The White Salmon City Council voted to say goodbye to "Justice" in a special meeting on Oct. 27.
With a 4-1 vote, the council eliminated funds for the Bingen-White Salmon Police Department's K9 police dog from the 2011 budget. Before the vote, council members said the city could not afford to budget for the dog, named "Justice" by a vote of local residents.
Controversy about the decision to ax the dog started at the beginning of the meeting. Council member Anthony Coulter questioned why the dog was being discussed.
"What motivated this to be on the agenda?" Coulter questioned.
"It was put on the agenda by a council member," responded Bob Landgren, a council member serving as mayor pro tempore because Mayor David Poucher was out of town.
Coulter asked that the member who put the issue on the agenda identify himself.
"Could that member introduce it?" Coulter requested.
At that point, council member Mark Peppel said the city's Budget Committee and Police Committee had discussed the K9 program for months, and there was consensus that the city could not afford a police dog -- especially since a new police car with special equipment for the dog had been requested.
The police vehicle, if equipped for a dog, would have cost the city about $47,000.
But Coulter disputed Peppel's explanation.
"I don't seem to recall a consensus on this," Coulter said. "All we said at the meeting was that it was not appropriate to buy a car for a dog. The Budget Committee has not met for a month. Before that, there was no consensus that the dog was inappropriate."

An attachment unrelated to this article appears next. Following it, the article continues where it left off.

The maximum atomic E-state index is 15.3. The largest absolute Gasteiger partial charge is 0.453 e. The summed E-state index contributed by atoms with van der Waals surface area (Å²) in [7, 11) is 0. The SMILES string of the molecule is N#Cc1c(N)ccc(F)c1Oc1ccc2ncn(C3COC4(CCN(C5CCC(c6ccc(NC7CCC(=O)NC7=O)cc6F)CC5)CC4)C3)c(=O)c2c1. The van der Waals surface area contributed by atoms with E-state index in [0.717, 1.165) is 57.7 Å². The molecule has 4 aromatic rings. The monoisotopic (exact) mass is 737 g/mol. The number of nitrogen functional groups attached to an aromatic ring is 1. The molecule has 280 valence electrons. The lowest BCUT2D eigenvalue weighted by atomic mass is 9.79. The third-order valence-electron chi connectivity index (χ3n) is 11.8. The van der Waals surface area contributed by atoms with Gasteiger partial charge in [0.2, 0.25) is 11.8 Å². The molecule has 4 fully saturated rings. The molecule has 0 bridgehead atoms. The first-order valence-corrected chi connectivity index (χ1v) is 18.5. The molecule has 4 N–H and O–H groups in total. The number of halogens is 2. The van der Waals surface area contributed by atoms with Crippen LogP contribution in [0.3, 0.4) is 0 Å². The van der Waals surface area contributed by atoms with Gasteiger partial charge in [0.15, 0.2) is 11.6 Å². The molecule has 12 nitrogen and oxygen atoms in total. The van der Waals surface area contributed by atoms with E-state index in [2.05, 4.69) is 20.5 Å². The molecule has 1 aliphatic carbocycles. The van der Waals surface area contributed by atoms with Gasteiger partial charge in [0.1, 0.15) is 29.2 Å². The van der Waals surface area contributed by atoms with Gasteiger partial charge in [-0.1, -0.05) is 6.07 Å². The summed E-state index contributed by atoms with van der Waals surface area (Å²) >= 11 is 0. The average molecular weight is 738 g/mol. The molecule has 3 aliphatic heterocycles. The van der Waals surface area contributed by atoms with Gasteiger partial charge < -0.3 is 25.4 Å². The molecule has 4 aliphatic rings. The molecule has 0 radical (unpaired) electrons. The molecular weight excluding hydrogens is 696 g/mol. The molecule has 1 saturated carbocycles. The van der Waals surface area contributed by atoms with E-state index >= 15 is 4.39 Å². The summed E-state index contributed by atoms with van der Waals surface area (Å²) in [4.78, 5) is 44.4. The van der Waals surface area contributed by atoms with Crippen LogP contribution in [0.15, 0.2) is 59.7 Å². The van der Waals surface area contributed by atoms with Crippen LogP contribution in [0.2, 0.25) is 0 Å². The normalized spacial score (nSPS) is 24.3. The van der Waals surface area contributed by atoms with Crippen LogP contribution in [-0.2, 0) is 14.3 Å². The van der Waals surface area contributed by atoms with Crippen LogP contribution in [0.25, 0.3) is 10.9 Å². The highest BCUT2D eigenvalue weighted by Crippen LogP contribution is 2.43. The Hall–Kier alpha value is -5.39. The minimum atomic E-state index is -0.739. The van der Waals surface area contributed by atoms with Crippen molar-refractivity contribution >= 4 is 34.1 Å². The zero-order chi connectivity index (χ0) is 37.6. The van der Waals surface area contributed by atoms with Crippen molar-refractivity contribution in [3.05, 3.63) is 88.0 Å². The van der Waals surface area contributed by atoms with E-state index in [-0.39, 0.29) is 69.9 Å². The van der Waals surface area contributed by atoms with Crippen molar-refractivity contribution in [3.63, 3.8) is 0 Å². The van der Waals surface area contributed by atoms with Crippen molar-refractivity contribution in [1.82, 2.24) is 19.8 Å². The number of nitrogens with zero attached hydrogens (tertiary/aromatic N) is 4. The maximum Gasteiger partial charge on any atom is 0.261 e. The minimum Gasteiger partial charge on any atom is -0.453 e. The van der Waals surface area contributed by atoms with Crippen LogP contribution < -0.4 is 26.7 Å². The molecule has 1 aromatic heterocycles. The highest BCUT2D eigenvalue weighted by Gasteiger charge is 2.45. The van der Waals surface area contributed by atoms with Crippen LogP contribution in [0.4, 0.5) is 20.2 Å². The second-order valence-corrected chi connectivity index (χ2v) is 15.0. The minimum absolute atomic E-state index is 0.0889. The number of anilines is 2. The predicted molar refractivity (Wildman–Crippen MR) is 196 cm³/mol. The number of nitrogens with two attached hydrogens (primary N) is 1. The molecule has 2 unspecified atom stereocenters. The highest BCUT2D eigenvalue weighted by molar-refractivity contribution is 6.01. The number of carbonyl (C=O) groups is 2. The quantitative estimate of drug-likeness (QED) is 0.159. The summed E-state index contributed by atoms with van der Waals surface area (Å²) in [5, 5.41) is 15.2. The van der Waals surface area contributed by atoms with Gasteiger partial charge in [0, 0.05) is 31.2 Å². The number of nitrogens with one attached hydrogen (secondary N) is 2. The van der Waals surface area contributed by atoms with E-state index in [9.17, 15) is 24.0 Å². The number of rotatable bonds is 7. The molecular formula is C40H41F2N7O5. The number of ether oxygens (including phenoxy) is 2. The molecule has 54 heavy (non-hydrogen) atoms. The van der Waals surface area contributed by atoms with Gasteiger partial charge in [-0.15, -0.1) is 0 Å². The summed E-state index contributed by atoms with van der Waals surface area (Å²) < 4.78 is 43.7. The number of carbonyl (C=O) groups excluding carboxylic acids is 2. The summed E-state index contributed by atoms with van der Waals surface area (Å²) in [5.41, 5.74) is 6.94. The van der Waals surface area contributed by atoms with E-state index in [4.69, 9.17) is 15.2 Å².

"We have the facts that the city is out of money -- that's enough for me," Peppel said.
Police Sgt. Jim Andring, who was present at the special meeting, defended the department's K9 program.
"The dog is a very necessary part of the force for us," Andring said, adding that the dog was not costing the city much money.
According to Andring, the Police Department has spent about $800 on the police dog in direct costs in 2010, and projects about $1,600 in costs for 2011.
However, council member Adrian Bradford said he did not see why White Salmon needed a police dog.
"When I first came to this community, I was asked why a city of this size needed an attack dog. It made no sense to me," Bradford said. "The people of White Salmon never demanded a dog; they never saw a need for it. And the need to spend $47,000 for a car for the dog, this is outrageous to me. We're desperate for funds. To me, this is the most obvious place to cut."
Coulter pointed out that the car was a separate issue from the dog itself.
"The $47,000 for a car was already rejected," Coulter said.
Bingen-White Salmon Police Office Ben Harvey, the handler for Justice, spoke in vigorous defense of the K9 program.
"It's a patrol dog," Harvey said. "I don't think it's fair to the dog to have people make comments like `oh, I don't see why a dog is needed in our poor quiet village.' Crimes do exist. Our search warrants and seizures are up 1,000 percent in the last year."
"For me it's a financial decision," responded council member Richard Marx. "Does the dog make money for the city? Is this town going to crumble if the dog is gone?"
"We don't make money. We're not supposed to make money, just like the Fire Department doesn't make money. But without us, you suffer," said Andring. "We're a drain on the budget, but we provide a service."